They're an evil born of writing conferences and writers' understandable eagerness to get in front of as many agents as possible. If querying is a numbers game (it can seem that way) then meeting as many agents as possible seems like a good idea.
Thus appointments have gone from ten minutes to five to three in many cases and the focus has been on bullet point pitching.
Writers are told pitches are the key to all their future success. It's no wonder they're vomiting in the bathroom before or after pitch sessions (or on my shoes during!)
Let's not even contemplate how hard it is for agents to interact in any meaningful way with people who are so anxious they're ill.
AND IT'S ALL AVOIDABLE!!!
First, here's what happens on MY side of the table at a pitch meeting.
You pitch something like this:
And I stop listening closely after "futuristic twist" because I don't know what that means.
And I stop listening entirely after the rhetorical questions.
When the querier stops talking (and it's not a given they do) I'll ask questions:
1. What does Delia want (the pitch tells us what she doesn't want)
2. Who is the antagonist? (it's not clear from the pitch notes if it's Greg or someone else)
3. What's keeping Delia from getting what she wants?
And here's where pitching just falls apart (closely followed by the writer.) The writer has most likely NOT prepared answers to those questions so they are left fumbling.
And the writer only wants to know one thing from me: Do I Want To Read This?
And right now, as it stands, no I don't.
Guess how impossibly awful that is to say to a fresh-faced eager writer who believes with all her heart that you are the person who can make her dreams come true.
But honestly, what I don't know about the book is pretty basic stuff. You recognize that when you see it spelled out here. The questions I'm asking are the basic bones of a query letter.
Here's another example:
And you can tell from reading this that again, it's a list of events. There's nothing at stake. So when I ask "what's at stake" again the writer is stymied.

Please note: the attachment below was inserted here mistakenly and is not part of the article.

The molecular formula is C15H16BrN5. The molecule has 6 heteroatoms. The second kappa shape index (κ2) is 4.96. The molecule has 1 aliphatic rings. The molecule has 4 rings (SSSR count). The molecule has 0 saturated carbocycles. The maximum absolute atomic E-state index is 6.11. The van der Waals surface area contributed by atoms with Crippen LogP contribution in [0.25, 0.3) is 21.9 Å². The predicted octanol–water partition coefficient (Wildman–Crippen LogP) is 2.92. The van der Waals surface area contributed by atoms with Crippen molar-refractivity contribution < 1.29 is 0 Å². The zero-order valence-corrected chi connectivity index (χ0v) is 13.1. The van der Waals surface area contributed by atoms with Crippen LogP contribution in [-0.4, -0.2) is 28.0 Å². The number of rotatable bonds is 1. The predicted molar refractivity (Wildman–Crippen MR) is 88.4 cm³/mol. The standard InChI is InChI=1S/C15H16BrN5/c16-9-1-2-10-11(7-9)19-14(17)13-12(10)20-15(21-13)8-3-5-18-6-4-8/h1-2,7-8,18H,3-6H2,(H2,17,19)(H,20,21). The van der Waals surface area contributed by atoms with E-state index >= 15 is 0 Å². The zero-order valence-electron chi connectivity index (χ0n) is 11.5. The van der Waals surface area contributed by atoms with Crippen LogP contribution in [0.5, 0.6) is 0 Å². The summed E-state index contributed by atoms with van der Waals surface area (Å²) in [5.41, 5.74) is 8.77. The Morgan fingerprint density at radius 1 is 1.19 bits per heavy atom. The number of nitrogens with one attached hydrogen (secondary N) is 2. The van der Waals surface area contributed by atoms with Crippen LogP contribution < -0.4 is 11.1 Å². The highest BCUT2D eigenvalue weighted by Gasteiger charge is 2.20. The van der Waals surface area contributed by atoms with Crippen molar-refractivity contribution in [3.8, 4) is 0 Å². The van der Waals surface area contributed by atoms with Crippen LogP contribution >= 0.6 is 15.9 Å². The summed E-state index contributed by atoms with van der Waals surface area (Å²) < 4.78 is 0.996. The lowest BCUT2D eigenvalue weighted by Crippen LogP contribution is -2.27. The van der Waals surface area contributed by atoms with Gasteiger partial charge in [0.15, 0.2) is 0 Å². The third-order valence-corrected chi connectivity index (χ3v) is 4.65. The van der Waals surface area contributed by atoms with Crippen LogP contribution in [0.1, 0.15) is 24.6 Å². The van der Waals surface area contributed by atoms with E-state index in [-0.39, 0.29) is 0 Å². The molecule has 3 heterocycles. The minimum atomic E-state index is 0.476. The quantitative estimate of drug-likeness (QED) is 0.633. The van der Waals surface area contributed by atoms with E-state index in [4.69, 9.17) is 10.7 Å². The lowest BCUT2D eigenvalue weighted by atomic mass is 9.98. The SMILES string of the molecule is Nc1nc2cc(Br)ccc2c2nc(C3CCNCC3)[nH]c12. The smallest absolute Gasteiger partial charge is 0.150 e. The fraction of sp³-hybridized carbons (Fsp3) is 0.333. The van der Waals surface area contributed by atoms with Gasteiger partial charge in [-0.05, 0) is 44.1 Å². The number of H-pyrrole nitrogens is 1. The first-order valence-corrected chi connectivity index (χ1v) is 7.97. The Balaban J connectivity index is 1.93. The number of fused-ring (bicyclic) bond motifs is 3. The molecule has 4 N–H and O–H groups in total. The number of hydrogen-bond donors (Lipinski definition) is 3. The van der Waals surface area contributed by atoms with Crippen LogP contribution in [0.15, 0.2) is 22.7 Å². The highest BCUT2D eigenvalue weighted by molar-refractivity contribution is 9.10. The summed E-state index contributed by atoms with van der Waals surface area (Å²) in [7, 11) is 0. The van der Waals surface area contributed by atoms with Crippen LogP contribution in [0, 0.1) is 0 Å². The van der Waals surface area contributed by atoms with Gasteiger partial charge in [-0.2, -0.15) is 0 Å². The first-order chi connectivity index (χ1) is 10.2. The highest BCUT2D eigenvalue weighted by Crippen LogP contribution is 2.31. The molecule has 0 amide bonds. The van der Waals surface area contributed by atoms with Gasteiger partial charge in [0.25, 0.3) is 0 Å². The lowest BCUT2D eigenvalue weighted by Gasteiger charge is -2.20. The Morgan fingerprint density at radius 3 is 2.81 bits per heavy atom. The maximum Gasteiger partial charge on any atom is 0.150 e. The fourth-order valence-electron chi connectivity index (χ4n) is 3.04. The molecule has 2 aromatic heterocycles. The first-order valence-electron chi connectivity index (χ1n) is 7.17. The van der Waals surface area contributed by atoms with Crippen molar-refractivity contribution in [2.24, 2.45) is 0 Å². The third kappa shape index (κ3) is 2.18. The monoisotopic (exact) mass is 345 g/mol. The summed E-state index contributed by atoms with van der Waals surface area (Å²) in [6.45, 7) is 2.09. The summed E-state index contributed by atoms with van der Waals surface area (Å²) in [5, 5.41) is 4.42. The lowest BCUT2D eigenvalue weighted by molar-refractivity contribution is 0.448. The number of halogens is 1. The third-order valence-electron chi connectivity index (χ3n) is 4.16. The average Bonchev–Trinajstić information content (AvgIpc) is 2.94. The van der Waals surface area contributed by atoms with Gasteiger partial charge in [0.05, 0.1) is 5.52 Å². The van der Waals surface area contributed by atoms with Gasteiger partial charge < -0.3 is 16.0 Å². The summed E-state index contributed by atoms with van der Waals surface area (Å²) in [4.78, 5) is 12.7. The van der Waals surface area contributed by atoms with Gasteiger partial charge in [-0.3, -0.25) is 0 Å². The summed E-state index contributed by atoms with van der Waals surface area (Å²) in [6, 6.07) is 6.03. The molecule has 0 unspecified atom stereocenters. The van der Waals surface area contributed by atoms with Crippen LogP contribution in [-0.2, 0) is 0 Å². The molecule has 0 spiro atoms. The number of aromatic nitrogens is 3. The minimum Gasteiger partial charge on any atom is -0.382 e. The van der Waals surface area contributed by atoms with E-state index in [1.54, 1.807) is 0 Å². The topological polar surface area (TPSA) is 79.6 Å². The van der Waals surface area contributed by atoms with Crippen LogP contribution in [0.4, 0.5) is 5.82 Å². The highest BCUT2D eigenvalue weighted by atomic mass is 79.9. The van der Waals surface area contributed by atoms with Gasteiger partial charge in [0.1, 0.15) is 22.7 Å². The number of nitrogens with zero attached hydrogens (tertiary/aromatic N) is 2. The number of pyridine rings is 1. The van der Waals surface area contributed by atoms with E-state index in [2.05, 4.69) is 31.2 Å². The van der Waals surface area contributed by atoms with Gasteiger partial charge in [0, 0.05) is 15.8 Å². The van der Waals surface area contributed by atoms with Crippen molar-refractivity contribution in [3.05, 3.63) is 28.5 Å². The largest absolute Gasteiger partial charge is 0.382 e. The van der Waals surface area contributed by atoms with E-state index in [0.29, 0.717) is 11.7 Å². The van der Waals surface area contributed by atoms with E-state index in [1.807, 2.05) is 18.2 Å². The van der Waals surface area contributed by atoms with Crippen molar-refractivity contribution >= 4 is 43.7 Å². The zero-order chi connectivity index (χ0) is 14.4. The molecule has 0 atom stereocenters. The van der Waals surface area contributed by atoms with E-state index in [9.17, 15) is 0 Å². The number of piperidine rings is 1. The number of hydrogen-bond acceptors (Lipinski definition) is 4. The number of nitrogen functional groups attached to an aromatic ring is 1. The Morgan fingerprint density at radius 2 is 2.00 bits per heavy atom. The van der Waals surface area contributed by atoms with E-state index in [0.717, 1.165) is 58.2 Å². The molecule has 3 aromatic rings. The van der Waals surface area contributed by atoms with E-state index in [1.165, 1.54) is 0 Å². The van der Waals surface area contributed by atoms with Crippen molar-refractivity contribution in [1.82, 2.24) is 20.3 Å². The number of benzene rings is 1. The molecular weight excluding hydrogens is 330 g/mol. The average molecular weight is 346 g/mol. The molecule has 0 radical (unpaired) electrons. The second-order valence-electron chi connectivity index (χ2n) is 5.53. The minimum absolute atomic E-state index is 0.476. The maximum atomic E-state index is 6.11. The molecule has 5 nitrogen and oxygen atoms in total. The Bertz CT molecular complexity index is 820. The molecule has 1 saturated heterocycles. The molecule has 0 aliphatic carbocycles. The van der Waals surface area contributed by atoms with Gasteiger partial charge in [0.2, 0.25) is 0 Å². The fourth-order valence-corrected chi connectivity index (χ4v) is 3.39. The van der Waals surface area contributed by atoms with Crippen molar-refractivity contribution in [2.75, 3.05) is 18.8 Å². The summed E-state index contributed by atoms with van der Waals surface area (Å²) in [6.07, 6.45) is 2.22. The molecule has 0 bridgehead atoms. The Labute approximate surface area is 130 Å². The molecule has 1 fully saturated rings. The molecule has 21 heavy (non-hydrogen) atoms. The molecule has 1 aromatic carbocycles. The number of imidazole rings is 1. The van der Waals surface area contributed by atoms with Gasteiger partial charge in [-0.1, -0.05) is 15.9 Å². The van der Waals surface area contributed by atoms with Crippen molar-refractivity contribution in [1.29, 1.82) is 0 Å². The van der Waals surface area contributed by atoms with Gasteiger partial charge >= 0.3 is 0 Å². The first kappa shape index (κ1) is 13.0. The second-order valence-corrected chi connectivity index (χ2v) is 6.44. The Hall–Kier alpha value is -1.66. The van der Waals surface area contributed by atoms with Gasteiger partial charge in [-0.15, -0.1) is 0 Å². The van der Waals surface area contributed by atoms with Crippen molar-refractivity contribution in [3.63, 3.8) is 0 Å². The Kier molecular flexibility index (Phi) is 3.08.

(These examples were kindly provided by writers when I asked on Twitter for help for this blog post. I'm not speaking of these writers or their pitch performances specifically. They are just general examples)
Up till now you might just say "hey SharkForBrains, that's just bad prep. These writers should know better!"
And that's the failure of logic implicit in pitch sessions at writing conferences: the very reason people come is to learn this stuff. They DON'T know it.
And conferences by their very nature (Meet Agents! Other People Got Deals! Maybe You Can Too!"
foment that desire bubbling within all writers.
And that's what makes pitching evil: it sets writers up to fail.
And there's a very basic, very easy way to solve the problem, and it drives me batshit crazy that conference organizers simply will not do this.
Here's the solution:
I'll sit in a room for 14 hours straight if you feed, water and burp me periodically. I'll meet with every writer at the conference who has a query letter. I'll read the query and I'll offer suggestions for improving it. I'll read the revisions. I'll help every author there as much as I can. And I'll be GLAD to do it.
And here's the best part: when I read the query, I'm essentially getting the same information a writer should be giving me in a pitch.
Writers might still be nervous, but if all they have to do is hand an agent a query, and take notes on what she says, and ask questions, I guarantee there will be less vomit involved.
And I can still TALK to the writer, I can still ask questions.
If your query is a mess, I know what to ask.
AND if your query is a mess and you get asked questions, how great would it be if you knew I'd be there in four hours and you could come back and talk to me again!
Essentially we're talking about IN PERSON CHUM BUCKET!! You all know how much I love doing the Chum Bucket--and writers love it too. Even the ones who get gnawed till they bleed.
I've had conference organizers tell me that writers insist on having pitch sessions. I call bullshit on that.
Sure a writer might say "yes I want to pitch" if that's the only way they can get in front of an agent to talk about their work. Many writers would dance nekkid on tabletops playing the kazoo if that got them in the front door of an agency. Hell, I'd do it too if that's what it took to pitch books to editors. I understand and admire that willingness to do what it takes.
My point is that asking writers to pitch orally, and ask agents to request material based on that is NOT the only way to do this.
Give writers a choice on ways to interact with agents and I'll bet you a nice crisp twenty dollar bill AND Tawna Fenske dancing nekkid on a table top that writers will pick the choice that gets them what they really want: attention and HELP.
Now, here's where you come in. I've banged my head against the wall, waved my arms in the air and shouted till I'm hoarse about this.
BUT if the writers demand changes, those things will happen.
Show this post to your conference organizer. Tell her/him that this is a much more effective way to get authors the help they're looking for and a much less stressful way for agents to find good work.
They might as well start now because when I am Queen of the Known Universe, this is the first change I'm making.